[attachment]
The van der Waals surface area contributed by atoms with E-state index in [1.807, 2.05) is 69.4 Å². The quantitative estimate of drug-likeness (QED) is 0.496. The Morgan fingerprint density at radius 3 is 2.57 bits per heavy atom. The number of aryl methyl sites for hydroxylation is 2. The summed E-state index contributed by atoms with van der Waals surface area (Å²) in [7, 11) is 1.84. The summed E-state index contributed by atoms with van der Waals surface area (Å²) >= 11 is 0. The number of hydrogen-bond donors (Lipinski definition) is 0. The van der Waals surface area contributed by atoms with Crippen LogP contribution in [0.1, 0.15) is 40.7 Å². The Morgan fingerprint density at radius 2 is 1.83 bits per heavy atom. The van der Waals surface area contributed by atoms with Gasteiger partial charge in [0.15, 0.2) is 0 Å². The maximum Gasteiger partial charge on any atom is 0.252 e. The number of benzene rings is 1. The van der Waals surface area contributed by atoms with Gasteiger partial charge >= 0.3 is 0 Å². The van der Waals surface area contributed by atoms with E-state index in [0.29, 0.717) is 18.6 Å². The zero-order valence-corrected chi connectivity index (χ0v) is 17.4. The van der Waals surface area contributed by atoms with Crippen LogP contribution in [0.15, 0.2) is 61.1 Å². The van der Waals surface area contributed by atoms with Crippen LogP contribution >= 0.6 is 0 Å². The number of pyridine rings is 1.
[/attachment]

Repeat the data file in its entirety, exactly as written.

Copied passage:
The van der Waals surface area contributed by atoms with E-state index in [1.807, 2.05) is 69.4 Å². The quantitative estimate of drug-likeness (QED) is 0.496. The Morgan fingerprint density at radius 3 is 2.57 bits per heavy atom. The number of aryl methyl sites for hydroxylation is 2. The summed E-state index contributed by atoms with van der Waals surface area (Å²) in [7, 11) is 1.84. The summed E-state index contributed by atoms with van der Waals surface area (Å²) >= 11 is 0. The number of hydrogen-bond donors (Lipinski definition) is 0. The van der Waals surface area contributed by atoms with Crippen LogP contribution in [0.1, 0.15) is 40.7 Å². The Morgan fingerprint density at radius 2 is 1.83 bits per heavy atom. The van der Waals surface area contributed by atoms with Gasteiger partial charge in [0.15, 0.2) is 0 Å². The maximum Gasteiger partial charge on any atom is 0.252 e. The number of benzene rings is 1. The van der Waals surface area contributed by atoms with Gasteiger partial charge >= 0.3 is 0 Å². The van der Waals surface area contributed by atoms with E-state index in [0.29, 0.717) is 18.6 Å². The zero-order valence-corrected chi connectivity index (χ0v) is 17.4. The van der Waals surface area contributed by atoms with Crippen LogP contribution in [0.15, 0.2) is 61.1 Å². The van der Waals surface area contributed by atoms with Crippen LogP contribution >= 0.6 is 0 Å². The number of pyridine rings is 1.